Think Mediterranean bottles—or classic Champagne—when pairing wines with crustaceans and fish.
When it comes to food and wine pairings, seafood can be a wildcard—primarily because there’s so much variety to be found within the category. Lobster’s flavor doesn’t much resemble a scallop, and the heartiness of trout in no way resembles the delicate taste of shrimp. The idea that fish should only be served with white wine is incorrect, but pervasive.
Still, while a Pinot Noir might complement salmon beautifully, it will almost completely blot out a nice piece of flounder. In general, when dealing with the sweeter end of the seafood spectrum (crab, lobster, scallop), think about a drier white, while darker, oilier fishes (salmon, trout, mackerel), can even stand up to a medium-bodied Merlot. If you just can’t decide (or are confronting a multi-fish dish such as Paella), don’t forget the most versatile of seafood-paring wines, Champagne.
Cantina Terlano 1991 Terlaner Rarity
With white wine, it is a rare thing indeed for 25 years to pass between harvest and bottling. That’s just what Italian producer Cantina Terlano has done with this extraordinary blend of Pinot Bianco, Chardonnay, and Sauvignon Blanc. The 1991 Terlaner Rarity ($350) spent a year in oak before being transferred to stainless steel tanks, where it rested on the lees until bottling in 2016.
“I go to Verona every year for Vinitaly [a trade event], and we always have dinner at a really good seafood restaurant. With wonderful seafood, I love to drink the beautiful white wines of Terlano in the Alto Adige,” says Ivan Zanovello, wine director at The Tasting Kitchen in Venice, Calif. He likens the 1991 Terlaner Rarity to the very best Burgundian whites. “The wine is extremely elegant, with a mineral core and delicate nose with flowers, citrus, and chamomile. It perfectly cuts thru the fat of raw tuna and shrimp, as well as with the fruitiness of the dressings.”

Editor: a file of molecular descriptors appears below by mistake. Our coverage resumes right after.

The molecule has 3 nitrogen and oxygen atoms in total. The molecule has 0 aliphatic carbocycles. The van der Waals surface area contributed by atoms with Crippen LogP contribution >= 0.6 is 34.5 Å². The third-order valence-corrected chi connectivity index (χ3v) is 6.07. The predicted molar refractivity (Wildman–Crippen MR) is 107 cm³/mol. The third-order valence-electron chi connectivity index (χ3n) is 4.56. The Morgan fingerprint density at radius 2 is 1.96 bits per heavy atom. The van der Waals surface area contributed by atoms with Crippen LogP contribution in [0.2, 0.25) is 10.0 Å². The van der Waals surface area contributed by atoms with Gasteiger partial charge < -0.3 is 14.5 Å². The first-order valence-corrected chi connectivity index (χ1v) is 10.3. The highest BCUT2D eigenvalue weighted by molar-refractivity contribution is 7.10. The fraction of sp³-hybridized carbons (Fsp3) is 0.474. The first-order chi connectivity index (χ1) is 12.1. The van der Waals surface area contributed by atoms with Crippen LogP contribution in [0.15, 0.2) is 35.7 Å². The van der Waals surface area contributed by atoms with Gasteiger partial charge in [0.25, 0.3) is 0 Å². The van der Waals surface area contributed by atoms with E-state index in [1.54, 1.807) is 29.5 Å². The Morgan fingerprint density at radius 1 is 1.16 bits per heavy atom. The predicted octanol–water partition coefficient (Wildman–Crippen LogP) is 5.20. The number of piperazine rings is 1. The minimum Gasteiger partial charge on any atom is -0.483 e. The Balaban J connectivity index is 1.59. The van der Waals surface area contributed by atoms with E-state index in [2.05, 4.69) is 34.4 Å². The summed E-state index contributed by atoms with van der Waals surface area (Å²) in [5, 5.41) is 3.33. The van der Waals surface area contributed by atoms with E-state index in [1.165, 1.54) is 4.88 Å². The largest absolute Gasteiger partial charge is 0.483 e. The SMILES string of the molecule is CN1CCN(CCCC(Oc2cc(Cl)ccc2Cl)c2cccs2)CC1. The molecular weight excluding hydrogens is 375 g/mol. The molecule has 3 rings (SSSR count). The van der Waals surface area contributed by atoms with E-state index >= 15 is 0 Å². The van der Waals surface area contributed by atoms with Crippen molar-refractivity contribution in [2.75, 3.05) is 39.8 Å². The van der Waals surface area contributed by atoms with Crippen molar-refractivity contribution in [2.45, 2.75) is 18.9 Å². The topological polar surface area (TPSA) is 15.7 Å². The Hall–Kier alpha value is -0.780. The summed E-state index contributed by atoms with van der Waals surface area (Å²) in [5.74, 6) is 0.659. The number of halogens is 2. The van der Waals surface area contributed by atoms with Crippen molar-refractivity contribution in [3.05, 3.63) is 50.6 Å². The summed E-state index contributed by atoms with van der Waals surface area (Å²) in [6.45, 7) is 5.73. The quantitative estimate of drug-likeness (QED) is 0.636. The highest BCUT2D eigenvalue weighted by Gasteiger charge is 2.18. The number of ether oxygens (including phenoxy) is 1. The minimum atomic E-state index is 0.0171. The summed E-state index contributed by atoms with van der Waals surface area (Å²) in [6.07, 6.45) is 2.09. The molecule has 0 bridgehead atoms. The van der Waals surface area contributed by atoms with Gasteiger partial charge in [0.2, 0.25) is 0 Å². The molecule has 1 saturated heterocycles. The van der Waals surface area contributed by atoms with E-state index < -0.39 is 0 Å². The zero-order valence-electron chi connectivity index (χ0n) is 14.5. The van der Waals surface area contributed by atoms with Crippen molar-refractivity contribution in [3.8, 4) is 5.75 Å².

Champagne Marie Courtin 2012 Efflorescence Extra Brut
Champagne Marie Courtin is located in the village of Polisot in the Côte des Bars, in the southern part of the Champagne region, and area renowned for its Pinot Noir grapes. Thanks to slightly warmer temperatures and rich limestone sub soils, however, the Champagne, like this Efflorescence Extra Brut ($75), produced there retains a freshness similar to Chablis. “This is an immaculate Champagne, a celestial god,” gushes Roni Ginach, wine director at Michael’s Santa Monica. “It’s so soft, and full of life. Super powerful and focused. This wine is superb with seafood — specifically lobster or any crustacean.”
E. Guigal Condrieu 2016 La Doriane
For James Beard Award-winning sommelier Belinda Chang, whether it’s the most decadent tasting menus at Michelin 3-star restaurants or glorious dinners served at home, the meal is made luxe by the finest cuts of meat, the best caviar and, always, lobster. “My favorite lobster presentation is a warm, velvety, almost foamy lobster bisque paired with the always unctuous prestige Condrieu from the Guigal family,” says Chang. “This match is rich on rich in the best way.” La Doriane ($135) is made from several vineyard plots with exceptionally low yields. The wine is aged in new barriques, and the result is an almost tropical, textured, and balanced Viognier.
Gothic 2014 Nevermore Pinot Noir Willamette Valley
There was a time when food-pairing rules dictated that white wines were served with fish and red wines served with meat. Jessica Norris, director of beverage for Del Frisco’s Grille, believes that’s a rule that was made to be broken. “I absolutely love Pinot Noir with seafood,” says Norris. Gothic Nevermore ($25) is a pretty little Pinot from Oregon’s Willamette Valley. It boasts bright red fruit, subtle spice and a smooth elegant finish. “This is the perfect match for the rich caramelized sear and sweet-creamy texture of a scallop. Seriously, put them together and its fireworks.”
Sigalas 2016 Assyrtiko Santorini
Founded in 1991, Domaine Sigalas has earned a reputation as one of the finest white wine producers in all of Greece. The winery’s varietal of choice is Assyrtiko, a beguiling grape that is widely planted in the arid volcanic-ash-rich soil on the island of Santorini. “Sigalas makes some of the best white wines in the world,” says Brent Kroll of Maxwell Park wine bar in Washington, DC. “This 100 percent Assyrtiko is savory and ripe, with sneaky natural acidity that’s through the roof. It’s not creamy or oaky, and therefore is at home with briny or fried seafood, which is what they tend to pair it with on Santorini.”